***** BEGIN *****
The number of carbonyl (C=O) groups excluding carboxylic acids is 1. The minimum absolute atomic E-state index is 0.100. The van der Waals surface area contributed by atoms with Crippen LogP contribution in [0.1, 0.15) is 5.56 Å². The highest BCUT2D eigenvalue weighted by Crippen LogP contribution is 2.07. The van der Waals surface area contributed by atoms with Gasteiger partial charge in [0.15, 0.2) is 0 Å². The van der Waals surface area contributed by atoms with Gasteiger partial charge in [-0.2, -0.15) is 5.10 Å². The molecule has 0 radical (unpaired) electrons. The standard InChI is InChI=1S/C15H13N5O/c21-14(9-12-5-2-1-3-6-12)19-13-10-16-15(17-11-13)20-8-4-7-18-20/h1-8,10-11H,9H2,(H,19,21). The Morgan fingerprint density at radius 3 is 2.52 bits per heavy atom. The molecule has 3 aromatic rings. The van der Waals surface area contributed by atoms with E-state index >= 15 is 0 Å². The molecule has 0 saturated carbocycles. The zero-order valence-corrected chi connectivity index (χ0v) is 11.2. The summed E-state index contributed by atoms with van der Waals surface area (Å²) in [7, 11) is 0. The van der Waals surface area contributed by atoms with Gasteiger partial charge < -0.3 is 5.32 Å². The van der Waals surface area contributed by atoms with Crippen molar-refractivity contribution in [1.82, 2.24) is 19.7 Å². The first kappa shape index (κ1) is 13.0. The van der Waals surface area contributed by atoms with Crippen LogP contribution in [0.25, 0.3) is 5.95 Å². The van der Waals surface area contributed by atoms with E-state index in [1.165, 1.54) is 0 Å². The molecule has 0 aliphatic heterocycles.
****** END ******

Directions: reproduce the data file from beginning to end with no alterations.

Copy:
The number of carbonyl (C=O) groups excluding carboxylic acids is 1. The minimum absolute atomic E-state index is 0.100. The van der Waals surface area contributed by atoms with Crippen LogP contribution in [0.1, 0.15) is 5.56 Å². The highest BCUT2D eigenvalue weighted by Crippen LogP contribution is 2.07. The van der Waals surface area contributed by atoms with Gasteiger partial charge in [0.15, 0.2) is 0 Å². The van der Waals surface area contributed by atoms with Gasteiger partial charge in [-0.2, -0.15) is 5.10 Å². The molecule has 0 radical (unpaired) electrons. The standard InChI is InChI=1S/C15H13N5O/c21-14(9-12-5-2-1-3-6-12)19-13-10-16-15(17-11-13)20-8-4-7-18-20/h1-8,10-11H,9H2,(H,19,21). The Morgan fingerprint density at radius 3 is 2.52 bits per heavy atom. The molecule has 3 aromatic rings. The van der Waals surface area contributed by atoms with E-state index >= 15 is 0 Å². The molecule has 0 saturated carbocycles. The zero-order valence-corrected chi connectivity index (χ0v) is 11.2. The summed E-state index contributed by atoms with van der Waals surface area (Å²) in [7, 11) is 0. The van der Waals surface area contributed by atoms with Gasteiger partial charge < -0.3 is 5.32 Å². The van der Waals surface area contributed by atoms with Crippen molar-refractivity contribution in [1.82, 2.24) is 19.7 Å². The first kappa shape index (κ1) is 13.0. The van der Waals surface area contributed by atoms with Crippen LogP contribution in [0.25, 0.3) is 5.95 Å². The van der Waals surface area contributed by atoms with E-state index in [1.165, 1.54) is 0 Å². The molecule has 0 aliphatic heterocycles.